Imagine after months of unemployment (not hard to imagine these days), you survive a rigorous application and interviewing process to finally arrive at that climactic moment of landing a job. In your state of euphoria, and as day one as a perfect no-hassle employee. You hastily review and sign the standard new hire documents you’re given, knowing that there is nothing you could do about the content, anyways. You sign everything and vaguely hope you haven’t signed away the soul of your first born.
A while later, well after the new job excitement has worn off, you realize that maybe you should be getting paid for overtime, or maybe your supervisor should stop referring to you by a racial nickname. Maybe you complain about these new discoveries in your workplace, and are promptly fired.
No problem! You know you have rights. You contact an attorney with the intention of filing a lawsuit. Then you realize, those new hire documents you signed on day one have come back to haunt you. You’re informed that you signed an arbitration agreement and have to submit to binding arbitration. Binding arbitration with an arbitrator chosen (and paid) by your now nemesis.
In recent years, arbitration has become the subject of much debate, and much criticism from the civil rights and social justice communities. Employees under an arbitration agreement must argue their claims before a private arbitrator chosen by the defendant company. Further, arbitrators are not required to follow legal precedent, and in most cases, their decisions are final and not subject to appeal. Nan Aron, Arbitration Fairness Act would protect American consumers, The Reporter.com (5-12-2013). The risk of so-called “repeat player bias” is inherent to the system and inevitable; one recent study of top arbitrators found that they rule for the defendant companies over 90% of the time. Id.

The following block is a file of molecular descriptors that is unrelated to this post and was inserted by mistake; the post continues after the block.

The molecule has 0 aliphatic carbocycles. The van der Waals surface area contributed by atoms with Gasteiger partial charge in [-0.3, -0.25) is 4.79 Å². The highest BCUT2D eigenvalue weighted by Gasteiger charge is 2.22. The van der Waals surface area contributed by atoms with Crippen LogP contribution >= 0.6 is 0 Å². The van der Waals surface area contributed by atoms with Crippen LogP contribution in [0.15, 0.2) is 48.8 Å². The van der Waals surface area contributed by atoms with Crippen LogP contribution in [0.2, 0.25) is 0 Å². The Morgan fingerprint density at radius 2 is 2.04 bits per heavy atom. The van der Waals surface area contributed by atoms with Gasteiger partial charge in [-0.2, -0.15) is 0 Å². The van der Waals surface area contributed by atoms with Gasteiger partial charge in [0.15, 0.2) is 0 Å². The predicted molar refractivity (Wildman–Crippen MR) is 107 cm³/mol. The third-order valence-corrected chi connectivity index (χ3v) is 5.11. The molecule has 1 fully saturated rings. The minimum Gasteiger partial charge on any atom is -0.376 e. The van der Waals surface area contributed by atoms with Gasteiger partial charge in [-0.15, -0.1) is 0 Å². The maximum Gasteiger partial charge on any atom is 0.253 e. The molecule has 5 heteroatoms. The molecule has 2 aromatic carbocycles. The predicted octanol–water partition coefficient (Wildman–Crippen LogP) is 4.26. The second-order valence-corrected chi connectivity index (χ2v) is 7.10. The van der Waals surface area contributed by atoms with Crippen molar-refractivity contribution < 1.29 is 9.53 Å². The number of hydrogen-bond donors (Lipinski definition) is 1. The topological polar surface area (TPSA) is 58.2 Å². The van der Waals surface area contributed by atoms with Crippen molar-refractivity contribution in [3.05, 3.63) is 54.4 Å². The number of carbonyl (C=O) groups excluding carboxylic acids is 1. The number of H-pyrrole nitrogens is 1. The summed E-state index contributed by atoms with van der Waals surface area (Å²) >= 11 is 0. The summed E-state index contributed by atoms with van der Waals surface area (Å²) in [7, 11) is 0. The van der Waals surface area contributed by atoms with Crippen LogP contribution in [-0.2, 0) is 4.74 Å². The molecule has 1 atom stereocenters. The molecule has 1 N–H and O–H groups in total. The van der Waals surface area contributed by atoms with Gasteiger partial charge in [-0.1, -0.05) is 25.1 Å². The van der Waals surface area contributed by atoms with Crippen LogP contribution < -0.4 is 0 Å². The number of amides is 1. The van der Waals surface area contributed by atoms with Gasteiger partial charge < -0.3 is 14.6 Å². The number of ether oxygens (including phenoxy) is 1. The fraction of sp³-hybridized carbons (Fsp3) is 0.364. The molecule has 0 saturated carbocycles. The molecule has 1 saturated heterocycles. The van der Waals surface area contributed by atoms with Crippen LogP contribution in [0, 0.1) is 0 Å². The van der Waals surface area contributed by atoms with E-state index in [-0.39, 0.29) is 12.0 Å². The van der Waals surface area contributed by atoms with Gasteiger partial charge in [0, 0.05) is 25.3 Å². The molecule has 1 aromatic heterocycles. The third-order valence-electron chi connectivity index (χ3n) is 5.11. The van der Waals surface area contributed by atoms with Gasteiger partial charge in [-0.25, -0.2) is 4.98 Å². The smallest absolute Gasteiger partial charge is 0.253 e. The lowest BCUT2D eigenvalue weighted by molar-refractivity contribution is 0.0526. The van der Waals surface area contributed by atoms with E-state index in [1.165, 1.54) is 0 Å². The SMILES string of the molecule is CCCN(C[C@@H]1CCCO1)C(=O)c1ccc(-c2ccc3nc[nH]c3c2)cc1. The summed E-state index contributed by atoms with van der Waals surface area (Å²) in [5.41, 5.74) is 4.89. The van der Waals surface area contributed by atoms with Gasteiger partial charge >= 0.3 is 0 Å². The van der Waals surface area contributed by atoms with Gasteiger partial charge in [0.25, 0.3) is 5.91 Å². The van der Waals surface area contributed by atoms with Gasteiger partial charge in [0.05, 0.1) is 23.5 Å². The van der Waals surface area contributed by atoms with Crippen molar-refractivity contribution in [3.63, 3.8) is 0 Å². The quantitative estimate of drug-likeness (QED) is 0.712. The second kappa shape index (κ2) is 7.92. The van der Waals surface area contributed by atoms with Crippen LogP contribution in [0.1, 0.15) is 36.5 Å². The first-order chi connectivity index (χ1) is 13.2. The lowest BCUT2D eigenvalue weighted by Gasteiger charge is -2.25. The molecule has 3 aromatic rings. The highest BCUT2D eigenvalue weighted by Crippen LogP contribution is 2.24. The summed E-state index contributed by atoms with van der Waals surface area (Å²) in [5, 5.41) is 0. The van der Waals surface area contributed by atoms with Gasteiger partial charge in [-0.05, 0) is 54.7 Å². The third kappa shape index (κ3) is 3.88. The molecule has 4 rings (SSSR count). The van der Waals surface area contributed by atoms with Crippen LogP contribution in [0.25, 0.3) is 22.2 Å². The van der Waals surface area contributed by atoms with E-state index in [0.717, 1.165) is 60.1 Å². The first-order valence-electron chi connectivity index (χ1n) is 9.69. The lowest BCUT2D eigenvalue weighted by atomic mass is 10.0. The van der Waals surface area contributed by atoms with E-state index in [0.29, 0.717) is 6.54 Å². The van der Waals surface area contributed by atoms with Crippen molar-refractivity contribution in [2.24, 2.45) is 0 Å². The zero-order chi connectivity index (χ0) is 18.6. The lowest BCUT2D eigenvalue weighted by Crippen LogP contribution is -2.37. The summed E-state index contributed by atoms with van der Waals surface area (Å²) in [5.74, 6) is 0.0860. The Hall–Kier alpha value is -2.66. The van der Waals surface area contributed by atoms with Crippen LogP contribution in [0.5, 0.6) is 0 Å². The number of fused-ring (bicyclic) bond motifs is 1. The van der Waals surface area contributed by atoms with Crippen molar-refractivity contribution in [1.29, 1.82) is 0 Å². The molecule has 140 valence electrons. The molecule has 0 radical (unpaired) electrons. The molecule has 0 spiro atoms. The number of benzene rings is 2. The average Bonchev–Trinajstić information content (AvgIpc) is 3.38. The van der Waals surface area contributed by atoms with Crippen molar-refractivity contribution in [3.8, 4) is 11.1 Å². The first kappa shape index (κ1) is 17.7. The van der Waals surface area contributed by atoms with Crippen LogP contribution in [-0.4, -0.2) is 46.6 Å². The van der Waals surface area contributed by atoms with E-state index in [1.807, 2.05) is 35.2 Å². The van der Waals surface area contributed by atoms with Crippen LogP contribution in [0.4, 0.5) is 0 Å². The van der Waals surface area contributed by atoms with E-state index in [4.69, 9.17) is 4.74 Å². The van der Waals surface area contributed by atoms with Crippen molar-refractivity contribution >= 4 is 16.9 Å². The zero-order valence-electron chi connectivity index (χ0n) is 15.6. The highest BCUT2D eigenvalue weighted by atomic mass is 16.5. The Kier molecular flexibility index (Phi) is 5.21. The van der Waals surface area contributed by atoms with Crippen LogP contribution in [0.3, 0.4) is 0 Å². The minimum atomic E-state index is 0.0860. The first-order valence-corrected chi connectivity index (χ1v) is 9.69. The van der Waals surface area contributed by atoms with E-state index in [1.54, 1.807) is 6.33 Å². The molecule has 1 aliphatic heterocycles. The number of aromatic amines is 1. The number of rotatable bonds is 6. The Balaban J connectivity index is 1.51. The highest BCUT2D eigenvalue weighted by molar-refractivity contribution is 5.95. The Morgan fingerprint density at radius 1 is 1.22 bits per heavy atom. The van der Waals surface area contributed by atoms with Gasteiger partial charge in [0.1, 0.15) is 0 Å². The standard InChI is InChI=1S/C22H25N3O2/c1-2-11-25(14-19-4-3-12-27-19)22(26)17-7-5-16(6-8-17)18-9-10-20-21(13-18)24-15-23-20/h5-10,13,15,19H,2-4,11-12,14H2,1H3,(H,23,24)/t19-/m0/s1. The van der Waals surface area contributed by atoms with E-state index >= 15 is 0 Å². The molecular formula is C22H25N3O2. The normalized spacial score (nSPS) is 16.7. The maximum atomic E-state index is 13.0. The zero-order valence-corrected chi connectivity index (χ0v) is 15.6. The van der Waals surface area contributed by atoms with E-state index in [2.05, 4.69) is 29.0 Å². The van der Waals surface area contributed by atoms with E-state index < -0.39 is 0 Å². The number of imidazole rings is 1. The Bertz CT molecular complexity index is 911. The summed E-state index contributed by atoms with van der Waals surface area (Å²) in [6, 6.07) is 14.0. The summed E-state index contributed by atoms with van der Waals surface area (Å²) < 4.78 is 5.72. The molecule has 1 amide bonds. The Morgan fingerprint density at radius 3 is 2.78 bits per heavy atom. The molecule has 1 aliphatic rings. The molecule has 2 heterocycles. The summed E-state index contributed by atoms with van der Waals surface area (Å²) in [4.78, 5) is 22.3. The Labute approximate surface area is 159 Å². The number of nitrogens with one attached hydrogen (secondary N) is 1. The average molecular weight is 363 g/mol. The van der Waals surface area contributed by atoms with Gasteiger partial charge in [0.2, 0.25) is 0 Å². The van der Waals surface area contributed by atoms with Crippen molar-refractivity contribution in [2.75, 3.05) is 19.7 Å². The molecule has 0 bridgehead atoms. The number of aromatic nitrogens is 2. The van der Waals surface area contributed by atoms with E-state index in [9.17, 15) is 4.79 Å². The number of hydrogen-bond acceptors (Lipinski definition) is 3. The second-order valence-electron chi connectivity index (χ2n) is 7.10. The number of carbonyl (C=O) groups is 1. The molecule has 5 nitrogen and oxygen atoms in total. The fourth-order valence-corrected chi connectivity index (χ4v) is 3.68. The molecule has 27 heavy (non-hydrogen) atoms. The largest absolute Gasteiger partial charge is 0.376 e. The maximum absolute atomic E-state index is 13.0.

In recognition of corporate abuse of arbitration agreements to strip employees of their labor rights, Senator Al Franken (D-Minn) and Representative Hank Johnson (D-GA) have introduced the Arbitration Fairness Act (“AFA”), S. 878, which would make forced arbitration clauses in civil rights, employment, antitrust and consumer dispute cases unenforceable. Specifically, the AFA amends the Federal Arbitration Act (FAA) by adding a new chapter that invalidates agreements that require the arbitration of these types of disputes, made before the dispute rises. This means that two parties could still agree to arbitration as a means to resolve their dispute after the dispute arises.
Groups supporting the AFA point out that it would also “restore Congressional intent, limiting the application of the Federal Arbitration Act (FAA) to disputes between commercial entities of generally similar sophistication and bargaining power.” Letter in Support of the Arbitration Fairness Act of 2013, S. 878.
The AFA is prompted by cases such as the infamous U.S. Supreme Court decision in AT&T Mobility, LLC v. Concepcion. In that case, the Court held that arbitration clauses could prevent consumers (and arguably employees) from filing class actions to enforce their rights against companies.
Employees are not the only group that stand to benefit from the passage of this law. Consumers are also often impacted by arbitration clauses they have agreed to inadvertently. Presently, many consumers are unknowingly subject to forced arbitration, compelled by the fine print on tickets or user terms (including, for example, passengers aboard the Carnival Cruise Lines ship Triumph and users of Instagram, to name only a couple).
Unfortunately, the bill has slim chances of being enacted; generally, only 12% of Senate bills made it past committee and only 2% were enacted in 2011–2013. Check the status of S. 878: Arbitration Fairness Act of 2013 here.
Those figures underscore the importance of getting involved and contacting your representatives in Congress to support this bill.